But the number of records put at risk experiences a massive increase. Here's why.

4 Min Read

In the first three quarters of 2020, the number of data breaches fell to its lowest level in five years, while the number of records put at risk by those breaches skyrocketed to more than four times the level of the same nine months in 2019, according to Risk Based Security's  (RBS) latest quarterly breach report.

The massive rise in the number of records exposed during breaches in 2020 is partly due to a handful of large misconfigured databases, RBS states in the Q3 report. Two breaches exposed more than 1 billion records each, and another four breaches put at risk more than 100 million records each.

While the number of breaches is typically a measure of malicious activity, the number of records exposed to risk is generally due to an increase in the discovery of misconfigured databases and services, says Inga Goddijn, executive vice president at RBS. 

"When we look at the records exposed, it is important to keep in mind that the real driver behind that is the misconfigured databases and services, where folks find the open data sets, they explore and look around, and then the incident gets reported," she says. "They are more focused on the entire dataset put at risk." 

There may not necessarily be fewer breaches, says Goddijn. The different numbers underscore the differences in what can be considered a data breach. RBS defines a data breach as the "unauthorized access to, or loss of control of, confidential or sensitive information," the report states.

In addition, companies hit with ransomware do not always report the incident as a breach, especially if they do not know what data has been copied by the attackers. For the first nine months of the year, RBS researchers found reports of 440 ransomware attacks that also contained a data-breach angle — whether information had been taken or the attacker had access to the information in the course of the attack.

Add to that the uncertainty of the pandemic, which has pushed a lot of breach news from the headlines, and fewer breaches may gain public notice, Goddijn says.

"I hate blaming everything on COVID because everyone does that, but I really do think that there is COVID effect," she says. "Because of world events, less breach news is being surfaced ... and information that does become public is a little bit slower to come out." 

RBS also notes the election has spurred the interest of data thieves. Voter databases have appeared for sale in underground forums where stolen data is often sold. A variety of actors were selling data dumps of purported voter databases, including information on 7 million voters from Michigan, 8 million voters from North Carolina, 5 million voters from Washington state, and several files containing information of Florida voters, RBS states in its report.

Since voter registration information is often publicly available, the files do not necessarily represent breaches, but they do underscore that such data may allow attempts to meddle in the US election or enable cybercriminals to craft convincing lures as part of phishing campaigns.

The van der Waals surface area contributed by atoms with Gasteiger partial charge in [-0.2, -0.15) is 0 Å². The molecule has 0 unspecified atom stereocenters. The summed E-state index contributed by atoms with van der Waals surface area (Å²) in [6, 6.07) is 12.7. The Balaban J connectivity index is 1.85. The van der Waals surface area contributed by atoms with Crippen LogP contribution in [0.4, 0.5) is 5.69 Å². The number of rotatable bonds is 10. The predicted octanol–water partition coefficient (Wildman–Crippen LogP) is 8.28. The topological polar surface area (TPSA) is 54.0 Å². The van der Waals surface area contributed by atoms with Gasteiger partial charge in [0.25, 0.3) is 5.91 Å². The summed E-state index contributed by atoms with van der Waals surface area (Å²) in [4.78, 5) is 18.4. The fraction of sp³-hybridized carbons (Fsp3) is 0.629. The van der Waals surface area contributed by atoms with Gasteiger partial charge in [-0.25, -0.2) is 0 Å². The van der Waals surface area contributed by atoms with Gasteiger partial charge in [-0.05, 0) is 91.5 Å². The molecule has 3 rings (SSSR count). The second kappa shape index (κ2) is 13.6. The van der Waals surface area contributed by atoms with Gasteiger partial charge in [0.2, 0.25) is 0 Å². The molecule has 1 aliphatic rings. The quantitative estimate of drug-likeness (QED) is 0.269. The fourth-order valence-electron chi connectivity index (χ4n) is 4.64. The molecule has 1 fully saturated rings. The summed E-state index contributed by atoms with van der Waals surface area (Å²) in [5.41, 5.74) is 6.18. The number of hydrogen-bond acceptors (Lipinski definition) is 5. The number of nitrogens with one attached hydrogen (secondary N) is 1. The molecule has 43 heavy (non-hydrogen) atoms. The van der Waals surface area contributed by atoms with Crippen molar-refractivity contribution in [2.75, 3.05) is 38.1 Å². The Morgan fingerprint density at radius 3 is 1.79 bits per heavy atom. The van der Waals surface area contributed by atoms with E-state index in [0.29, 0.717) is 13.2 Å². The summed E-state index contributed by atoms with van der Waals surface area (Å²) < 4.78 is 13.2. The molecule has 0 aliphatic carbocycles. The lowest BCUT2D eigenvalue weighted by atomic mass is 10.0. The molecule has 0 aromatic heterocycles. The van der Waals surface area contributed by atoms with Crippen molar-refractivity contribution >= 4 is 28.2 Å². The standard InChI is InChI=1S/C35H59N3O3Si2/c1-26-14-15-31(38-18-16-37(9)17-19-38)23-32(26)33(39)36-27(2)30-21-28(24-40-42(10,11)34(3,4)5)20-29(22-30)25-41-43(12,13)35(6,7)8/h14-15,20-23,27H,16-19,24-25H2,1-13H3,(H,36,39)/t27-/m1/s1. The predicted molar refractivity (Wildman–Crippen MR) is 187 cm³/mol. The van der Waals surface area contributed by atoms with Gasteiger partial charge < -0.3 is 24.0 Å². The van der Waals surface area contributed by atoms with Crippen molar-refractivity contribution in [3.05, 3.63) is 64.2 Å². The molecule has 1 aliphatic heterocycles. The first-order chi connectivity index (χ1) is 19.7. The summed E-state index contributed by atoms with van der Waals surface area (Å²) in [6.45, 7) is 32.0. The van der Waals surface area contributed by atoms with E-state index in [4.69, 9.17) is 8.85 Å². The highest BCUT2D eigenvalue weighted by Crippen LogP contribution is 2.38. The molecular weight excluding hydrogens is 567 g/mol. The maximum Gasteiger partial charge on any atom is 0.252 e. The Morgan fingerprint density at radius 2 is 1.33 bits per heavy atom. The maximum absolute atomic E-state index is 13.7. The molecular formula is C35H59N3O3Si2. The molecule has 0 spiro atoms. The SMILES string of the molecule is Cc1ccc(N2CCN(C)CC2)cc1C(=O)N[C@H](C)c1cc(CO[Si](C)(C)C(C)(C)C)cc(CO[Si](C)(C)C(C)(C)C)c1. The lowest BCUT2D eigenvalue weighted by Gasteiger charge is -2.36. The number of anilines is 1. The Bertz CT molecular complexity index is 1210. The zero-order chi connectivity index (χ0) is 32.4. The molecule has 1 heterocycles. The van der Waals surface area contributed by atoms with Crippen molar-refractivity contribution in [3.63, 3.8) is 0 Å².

"While much of this data might have been collated from older or publicly accessible sources, the potential dangers are still very real," RBS states in the report. "The increased attention and cooperation between hackers points to a growing interest and overall risk. They would most likely prefer for us to think that hacktivism isn't a real issue, given the current climate, but circulating these types of databases can leave voters feeling vulnerable and feed mistrust of voter systems."

The healthcare industry, information brokers, and the financial industry represent the top three reporting industries for breaches, highlighting how companies with the most personal information are often attacked by cybercriminals. 

Companies cannot expect a one-size-fits-all approach to securing their data, Goddijn adds. They should take the effort to assess their risk, create a strategy around that risk, and keep those valuable assets protected.

"I come back to process, process, process," she says. "Your security process needs to be strong. You need to be double checking, triple checking, and having ways to discover those security weaknesses on their own."

About the Author(s)

Robert Lemos, Contributing Writer

Veteran technology journalist of more than 20 years. Former research engineer. Written for more than two dozen publications, including CNET News.com, Dark Reading, MIT's Technology Review, Popular Science, and Wired News. Five awards for journalism, including Best Deadline Journalism (Online) in 2003 for coverage of the Blaster worm. Crunches numbers on various trends using Python and R. Recent reports include analyses of the shortage in cybersecurity workers and annual vulnerability trends.

Keep up with the latest cybersecurity threats, newly discovered vulnerabilities, data breach information, and emerging trends. Delivered daily or weekly right to your email inbox.

You May Also Like

More Insights